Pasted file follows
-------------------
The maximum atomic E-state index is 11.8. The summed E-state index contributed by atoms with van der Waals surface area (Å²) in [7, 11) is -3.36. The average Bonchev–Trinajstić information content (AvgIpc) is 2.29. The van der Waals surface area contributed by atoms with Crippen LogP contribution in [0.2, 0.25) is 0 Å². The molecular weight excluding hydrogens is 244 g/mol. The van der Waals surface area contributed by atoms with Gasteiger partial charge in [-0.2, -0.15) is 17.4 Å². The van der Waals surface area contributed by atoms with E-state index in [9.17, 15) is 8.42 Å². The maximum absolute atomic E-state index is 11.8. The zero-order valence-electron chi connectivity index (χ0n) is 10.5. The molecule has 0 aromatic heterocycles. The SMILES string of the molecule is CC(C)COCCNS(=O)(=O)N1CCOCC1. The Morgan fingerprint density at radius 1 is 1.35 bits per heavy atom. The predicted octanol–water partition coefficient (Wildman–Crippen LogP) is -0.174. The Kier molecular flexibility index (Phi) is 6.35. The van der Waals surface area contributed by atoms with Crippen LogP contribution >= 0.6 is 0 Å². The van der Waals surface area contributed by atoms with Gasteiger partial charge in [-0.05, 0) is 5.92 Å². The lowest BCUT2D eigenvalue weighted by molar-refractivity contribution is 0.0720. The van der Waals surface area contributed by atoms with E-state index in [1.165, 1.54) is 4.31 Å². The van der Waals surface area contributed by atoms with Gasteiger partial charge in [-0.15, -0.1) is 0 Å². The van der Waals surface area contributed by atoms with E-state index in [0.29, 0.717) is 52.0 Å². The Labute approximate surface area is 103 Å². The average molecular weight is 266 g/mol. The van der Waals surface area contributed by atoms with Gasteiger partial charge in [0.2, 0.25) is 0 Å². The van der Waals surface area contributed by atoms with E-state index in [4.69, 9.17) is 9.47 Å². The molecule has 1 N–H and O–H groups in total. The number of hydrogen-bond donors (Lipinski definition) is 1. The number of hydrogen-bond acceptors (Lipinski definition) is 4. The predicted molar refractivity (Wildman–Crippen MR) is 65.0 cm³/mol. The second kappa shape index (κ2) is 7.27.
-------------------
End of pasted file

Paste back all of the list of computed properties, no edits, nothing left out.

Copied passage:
The maximum atomic E-state index is 11.8. The summed E-state index contributed by atoms with van der Waals surface area (Å²) in [7, 11) is -3.36. The average Bonchev–Trinajstić information content (AvgIpc) is 2.29. The van der Waals surface area contributed by atoms with Crippen LogP contribution in [0.2, 0.25) is 0 Å². The molecular weight excluding hydrogens is 244 g/mol. The van der Waals surface area contributed by atoms with Gasteiger partial charge in [-0.2, -0.15) is 17.4 Å². The van der Waals surface area contributed by atoms with E-state index in [9.17, 15) is 8.42 Å². The maximum absolute atomic E-state index is 11.8. The zero-order valence-electron chi connectivity index (χ0n) is 10.5. The molecule has 0 aromatic heterocycles. The SMILES string of the molecule is CC(C)COCCNS(=O)(=O)N1CCOCC1. The Morgan fingerprint density at radius 1 is 1.35 bits per heavy atom. The predicted octanol–water partition coefficient (Wildman–Crippen LogP) is -0.174. The Kier molecular flexibility index (Phi) is 6.35. The van der Waals surface area contributed by atoms with Crippen LogP contribution >= 0.6 is 0 Å². The van der Waals surface area contributed by atoms with Gasteiger partial charge in [-0.05, 0) is 5.92 Å². The lowest BCUT2D eigenvalue weighted by molar-refractivity contribution is 0.0720. The van der Waals surface area contributed by atoms with E-state index in [1.165, 1.54) is 4.31 Å². The van der Waals surface area contributed by atoms with Gasteiger partial charge in [-0.15, -0.1) is 0 Å². The van der Waals surface area contributed by atoms with E-state index in [0.29, 0.717) is 52.0 Å². The Labute approximate surface area is 103 Å². The average molecular weight is 266 g/mol. The van der Waals surface area contributed by atoms with Gasteiger partial charge in [0.2, 0.25) is 0 Å². The van der Waals surface area contributed by atoms with E-state index in [4.69, 9.17) is 9.47 Å². The molecule has 1 N–H and O–H groups in total. The number of hydrogen-bond donors (Lipinski definition) is 1. The number of hydrogen-bond acceptors (Lipinski definition) is 4. The predicted molar refractivity (Wildman–Crippen MR) is 65.0 cm³/mol. The second kappa shape index (κ2) is 7.27.